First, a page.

LONDON, Oct. 23 (Xinhua) -- A UN report launched here on Thursday says few of the world's coastal cities will be spared by climate change.
In the 20th century, sea levels rose by an estimated 17 centimeters, and global mean projections for sea level rise between 1990 and 2080 range from 22 centimeters to 34 centimeters. The low elevation coastal zone -- the continuous area along coastlines that is less than 10 meters above sea level -- represents 2 percent of the world's land area but contains 10 percent of its total population and 13 percent of its urban population, says the report "State of the World's Cities 2008/9: Harmonious Cities" launched by the United Nations Human Settlements Program (UN-HABITAT) after analyzing urban inequalities in 28 developing countries.
But at a time when over 50 percent of the world's population lives in urban areas, the report sets out to determine which cities are in danger and which communities might well be drowned out.
There are 3,351 cities in the low elevation coastal zones around the world. Of these cities, 64 percent are in developing regions; Asia alone accounts for more than half of the most vulnerable cities, followed by Latin America and the Caribbean (27percent) and Africa (15 percent). Two-thirds of these cities are in Europe; almost one-fifth of all cities in North America are in low elevation coastal zones, according to the report which UN-HABITAT publishes every two years.
Aimed at policy makers and planners, the new UN report warns that few coastal cities will be spared.
In the developed world, 35 of the 40 largest cities are either coastal or situated along a river bank. In Europe, rivers have played a more important role in determining the growth and importance of a city than the sea; more than half of the 20 largest cities in the region developed along river banks.
Quoting a report by Organization for Economic Cooperation and Development, the authors note that the populations of cities like Mumbai, Shanghai, Miami, New York City, Alexandria, and New Orleans will be most exposed to surge-induced flooding in the event of sea level rise.
In Asia, 18 of the region's 20 largest cities are either coastal, on a river bank or in a delta. Some 17 percent of the total urban population in Asia lives in the low elevation coastal zone, while in South-Eastern Asia, more than one-third of the urban population lives there. Japan, with less than 10 percent of its cities in low elevation zones, has an urban population of 27 million inhabitants at risk, more than the urban population at risk in North America, Australia and New Zealand combined.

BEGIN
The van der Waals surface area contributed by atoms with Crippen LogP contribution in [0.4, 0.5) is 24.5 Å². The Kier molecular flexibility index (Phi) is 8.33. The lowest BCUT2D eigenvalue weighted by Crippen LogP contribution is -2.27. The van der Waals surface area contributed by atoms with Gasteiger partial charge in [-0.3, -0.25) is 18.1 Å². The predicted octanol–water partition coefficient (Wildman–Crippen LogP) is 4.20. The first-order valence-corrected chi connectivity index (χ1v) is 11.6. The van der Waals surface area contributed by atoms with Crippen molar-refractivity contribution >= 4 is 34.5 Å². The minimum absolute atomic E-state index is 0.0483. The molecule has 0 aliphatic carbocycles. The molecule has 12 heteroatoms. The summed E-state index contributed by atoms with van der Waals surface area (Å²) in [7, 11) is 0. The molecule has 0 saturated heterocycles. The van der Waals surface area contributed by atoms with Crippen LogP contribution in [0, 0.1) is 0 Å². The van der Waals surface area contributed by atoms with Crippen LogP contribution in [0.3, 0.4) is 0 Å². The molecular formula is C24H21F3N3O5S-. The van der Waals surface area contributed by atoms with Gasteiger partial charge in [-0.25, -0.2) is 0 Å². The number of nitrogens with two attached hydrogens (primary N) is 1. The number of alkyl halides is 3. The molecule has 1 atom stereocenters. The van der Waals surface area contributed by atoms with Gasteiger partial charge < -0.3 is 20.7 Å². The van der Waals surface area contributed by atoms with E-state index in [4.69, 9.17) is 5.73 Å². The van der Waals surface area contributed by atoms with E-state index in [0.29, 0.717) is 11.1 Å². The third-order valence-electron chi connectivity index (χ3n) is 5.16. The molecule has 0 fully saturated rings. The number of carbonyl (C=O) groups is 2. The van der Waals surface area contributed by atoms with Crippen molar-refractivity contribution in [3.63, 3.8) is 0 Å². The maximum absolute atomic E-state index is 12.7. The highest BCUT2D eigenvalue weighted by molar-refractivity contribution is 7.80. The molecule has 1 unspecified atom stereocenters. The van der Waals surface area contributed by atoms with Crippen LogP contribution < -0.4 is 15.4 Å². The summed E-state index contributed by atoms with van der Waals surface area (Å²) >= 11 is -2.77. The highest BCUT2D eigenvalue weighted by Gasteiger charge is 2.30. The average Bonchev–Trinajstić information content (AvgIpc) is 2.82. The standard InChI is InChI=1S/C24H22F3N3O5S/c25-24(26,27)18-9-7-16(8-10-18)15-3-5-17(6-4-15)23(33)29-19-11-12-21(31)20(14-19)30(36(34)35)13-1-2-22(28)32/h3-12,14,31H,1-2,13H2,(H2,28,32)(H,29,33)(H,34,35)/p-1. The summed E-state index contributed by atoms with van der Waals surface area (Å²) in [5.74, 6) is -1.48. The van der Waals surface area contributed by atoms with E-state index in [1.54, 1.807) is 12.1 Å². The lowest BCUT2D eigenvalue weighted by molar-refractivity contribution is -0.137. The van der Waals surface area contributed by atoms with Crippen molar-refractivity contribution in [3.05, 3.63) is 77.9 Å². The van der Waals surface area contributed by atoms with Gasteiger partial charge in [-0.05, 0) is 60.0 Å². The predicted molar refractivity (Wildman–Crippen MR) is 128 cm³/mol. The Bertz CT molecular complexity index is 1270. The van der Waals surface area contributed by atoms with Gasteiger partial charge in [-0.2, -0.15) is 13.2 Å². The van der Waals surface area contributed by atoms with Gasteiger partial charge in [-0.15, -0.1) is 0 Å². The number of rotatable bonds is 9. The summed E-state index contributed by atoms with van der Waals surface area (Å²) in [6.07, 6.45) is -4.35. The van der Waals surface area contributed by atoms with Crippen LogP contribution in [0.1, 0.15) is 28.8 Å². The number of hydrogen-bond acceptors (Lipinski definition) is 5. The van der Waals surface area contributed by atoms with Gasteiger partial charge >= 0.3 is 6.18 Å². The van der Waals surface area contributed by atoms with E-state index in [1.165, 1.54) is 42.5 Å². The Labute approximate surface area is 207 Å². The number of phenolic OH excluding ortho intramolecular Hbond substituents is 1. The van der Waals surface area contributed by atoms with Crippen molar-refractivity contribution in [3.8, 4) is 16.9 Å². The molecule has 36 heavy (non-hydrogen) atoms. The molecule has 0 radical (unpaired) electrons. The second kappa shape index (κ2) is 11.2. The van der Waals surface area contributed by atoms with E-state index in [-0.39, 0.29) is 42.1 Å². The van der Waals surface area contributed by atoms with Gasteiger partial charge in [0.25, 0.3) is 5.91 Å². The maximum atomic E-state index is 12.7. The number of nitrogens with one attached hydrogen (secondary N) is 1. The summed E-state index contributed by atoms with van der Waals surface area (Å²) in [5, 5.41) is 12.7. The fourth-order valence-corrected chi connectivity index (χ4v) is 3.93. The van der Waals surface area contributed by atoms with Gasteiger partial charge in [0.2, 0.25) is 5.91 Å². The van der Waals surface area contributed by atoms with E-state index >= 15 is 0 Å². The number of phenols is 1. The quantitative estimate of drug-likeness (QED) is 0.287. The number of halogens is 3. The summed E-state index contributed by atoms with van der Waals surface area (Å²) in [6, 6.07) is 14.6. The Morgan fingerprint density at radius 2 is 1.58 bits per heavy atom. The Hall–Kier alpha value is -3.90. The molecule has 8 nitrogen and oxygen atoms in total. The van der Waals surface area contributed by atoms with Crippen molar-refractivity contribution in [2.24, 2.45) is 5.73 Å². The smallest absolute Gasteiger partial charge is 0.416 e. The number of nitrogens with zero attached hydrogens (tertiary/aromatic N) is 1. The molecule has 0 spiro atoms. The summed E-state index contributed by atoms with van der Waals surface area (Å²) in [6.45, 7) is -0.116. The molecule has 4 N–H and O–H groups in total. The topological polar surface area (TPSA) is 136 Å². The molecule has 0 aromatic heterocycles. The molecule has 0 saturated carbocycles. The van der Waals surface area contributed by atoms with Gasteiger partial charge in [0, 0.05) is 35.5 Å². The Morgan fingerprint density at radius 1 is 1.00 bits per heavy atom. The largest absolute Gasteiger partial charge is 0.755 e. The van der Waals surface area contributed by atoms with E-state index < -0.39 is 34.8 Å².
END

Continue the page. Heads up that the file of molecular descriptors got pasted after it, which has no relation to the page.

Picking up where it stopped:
The report points out that by 2070, urban populations in cities in river deltas, which already experience high risk of flooding, such as Dhaka, Kolkata, Rangoon, and Hai Phong, will join the group of most exposed populations. Also, port cities in Bangladesh, China, Thailand, Vietnam, and India will have joined the ranks of cities whose assets are most exposed.
Major coastal African cities that could be severely be affected by the impact of rising sea levels include Abidjan, Accra, Alexandria, Algiers, Cape Town, Casablanca, Dakar, Dar es Salaam, Djibouti, Durban, Freetown, Lagos, Libreville, Lome, Luanda, Maputo, Mombasa, Port Louis, and Tunis.
An assessment of the vulnerability of Alexandria, the most important economic and historic center along the Mediterranean coast suggests that, with a sea-level rise of 50 cm, more than 2 million people would have to abandon their homes, 214,000 jobs would be lost, and the cost in lost property value and tourism income would be over 35 billion U.S. dollars, which does not include the immeasurable loss of world famous historic, cultural and archaeological sites.
In her foreword to the report, Anna Tibaijuka, Executive Director of UNHABITAT, calls on cities and national governments to address these challenges and opportunities by adopting innovative approaches to urban planning and management that are inclusive, pro-poor and responsive to threats posed by environmental degradation and global warming.
"From China to Colombia, and everywhere in between, national and local governments are making critical choices that promote equity and sustainability in cities. These governments recognize that cities are not just part of the problem; they are, and must be, part of the solution," she added.